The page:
We're sorry, but the page you were seeking does not exist. It may have been moved or expired. Perhaps our search engine can help.
The full House should be taking up the billion-dollar capital budget bill today.
Republicans tout the measure as meeting their budget goals, while Democratic minorities in the House and Senate say the bill's public-works spending doesn't address Alaska's needs.
The budget is acceptable, said Rep. Ben Grussendorf, a Sitka Democrat, only if a bond package gets approved as well. Two packages were scheduled for hearings at the Capitol today.
``We have to have a school element in there somewhere,'' he said. ``There has to be one of the two.'' Without that, the public works budget isn't enough, according to Grussendorf.
At $1 billion, with about $73 million coming from state-generated general funds, the capital budget is expected to come before the full House for discussion today.
Amendments may restore some projects that didn't get in. Included among those projects is authorization to spend $6.9 million for the fast, vehicle-carrying ferry planned to run between Sitka and Juneau.
An effort to add the project on Thursday failed on a tie vote in the House Finance Committee.
The Department of Transportation already has $31 million for the Sitka shuttle, and is close to sending out proposal requests to eight qualifying design and construction partnerships.
Not having the $6.9 million raises a concern, and could have an impact on the process underway to build the fast ferry, said Dennis Poshard, a DOT spokesman.
The relatively small changes made on the House side don't bother Sen. John Torgerson, who was responsible for putting together the Senate's version of the capital budget.
The Kasilof Republican and co-chairman of the Senate Finance Committee said the House cut about $12 million in general fund public works spending.
``That was important,'' Torgerson said. ``Both sides agreed to it last year. They had the same choices we did.''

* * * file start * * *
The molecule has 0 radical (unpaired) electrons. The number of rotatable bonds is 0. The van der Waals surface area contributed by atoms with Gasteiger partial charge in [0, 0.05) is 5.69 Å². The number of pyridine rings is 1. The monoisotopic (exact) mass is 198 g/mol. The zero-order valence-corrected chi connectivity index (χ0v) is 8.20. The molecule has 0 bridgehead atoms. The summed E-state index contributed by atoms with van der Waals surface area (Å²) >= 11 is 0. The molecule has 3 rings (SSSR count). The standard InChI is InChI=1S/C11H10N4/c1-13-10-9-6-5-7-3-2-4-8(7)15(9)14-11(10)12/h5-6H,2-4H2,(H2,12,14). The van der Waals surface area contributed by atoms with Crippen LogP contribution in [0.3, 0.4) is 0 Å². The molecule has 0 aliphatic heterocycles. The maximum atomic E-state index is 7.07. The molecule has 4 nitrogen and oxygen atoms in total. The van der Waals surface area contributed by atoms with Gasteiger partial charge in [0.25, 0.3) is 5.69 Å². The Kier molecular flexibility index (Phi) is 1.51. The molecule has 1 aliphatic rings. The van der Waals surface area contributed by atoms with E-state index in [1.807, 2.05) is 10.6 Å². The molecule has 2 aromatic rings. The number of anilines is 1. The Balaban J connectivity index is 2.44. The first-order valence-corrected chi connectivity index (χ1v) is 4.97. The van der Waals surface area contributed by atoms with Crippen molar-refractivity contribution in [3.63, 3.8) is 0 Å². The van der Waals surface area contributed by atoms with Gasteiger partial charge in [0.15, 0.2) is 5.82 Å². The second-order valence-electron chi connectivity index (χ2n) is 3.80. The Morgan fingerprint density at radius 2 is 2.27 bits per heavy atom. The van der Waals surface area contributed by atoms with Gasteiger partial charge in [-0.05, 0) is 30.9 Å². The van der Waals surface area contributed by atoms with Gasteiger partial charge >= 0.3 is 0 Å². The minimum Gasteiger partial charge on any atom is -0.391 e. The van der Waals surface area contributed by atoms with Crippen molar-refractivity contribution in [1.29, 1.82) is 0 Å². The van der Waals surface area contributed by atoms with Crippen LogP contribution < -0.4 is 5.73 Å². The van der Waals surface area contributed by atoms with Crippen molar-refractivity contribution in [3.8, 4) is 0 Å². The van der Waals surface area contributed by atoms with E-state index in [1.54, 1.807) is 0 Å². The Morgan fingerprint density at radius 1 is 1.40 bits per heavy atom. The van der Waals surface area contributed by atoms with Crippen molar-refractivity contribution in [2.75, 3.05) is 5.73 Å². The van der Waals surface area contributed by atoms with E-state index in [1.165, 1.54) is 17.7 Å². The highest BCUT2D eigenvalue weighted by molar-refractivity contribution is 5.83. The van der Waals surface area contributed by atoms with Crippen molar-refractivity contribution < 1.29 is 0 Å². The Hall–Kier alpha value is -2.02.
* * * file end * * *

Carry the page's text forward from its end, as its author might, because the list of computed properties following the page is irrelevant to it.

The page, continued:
Torgerson, who has grilled DOT over the fast ferry, said he wouldn't block the addition of the ferry money if it's put in the capital budget.
Poshard said politics seem to be bent against the fast ferry and the Southeast Transportation Plan, of which the ship is a part. He said DOT doesn't know if the project will be derailed without the $6.9 million in the bank.
``We don't know for sure yet,'' he said. ``We're going to have to make a decision sometime soon over how to proceed. We obviously can't sign a contract if the bids come in higher than we have in the bank.''
Maybe the authorization will be put back into the capital budget on the House floor, he said. ``That's what we're shooting for.''
If the decision is to try to proceed without the extra money, DOT could do a number of things, including redesigning the ferry to get its cost nearer to $31 million, he said.
Poshard said he doesn't understand why the money isn't being approved, given the Southeast backing for the plan, which includes the ferry. He said the legislators standing in the way of the ferry seem intent to run the Southeast Transportation Plan ``right up on the rocks.''
``We're at the stage where we want to bid the project,'' Poshard said. ``Now we have to wait for the dust to clear.''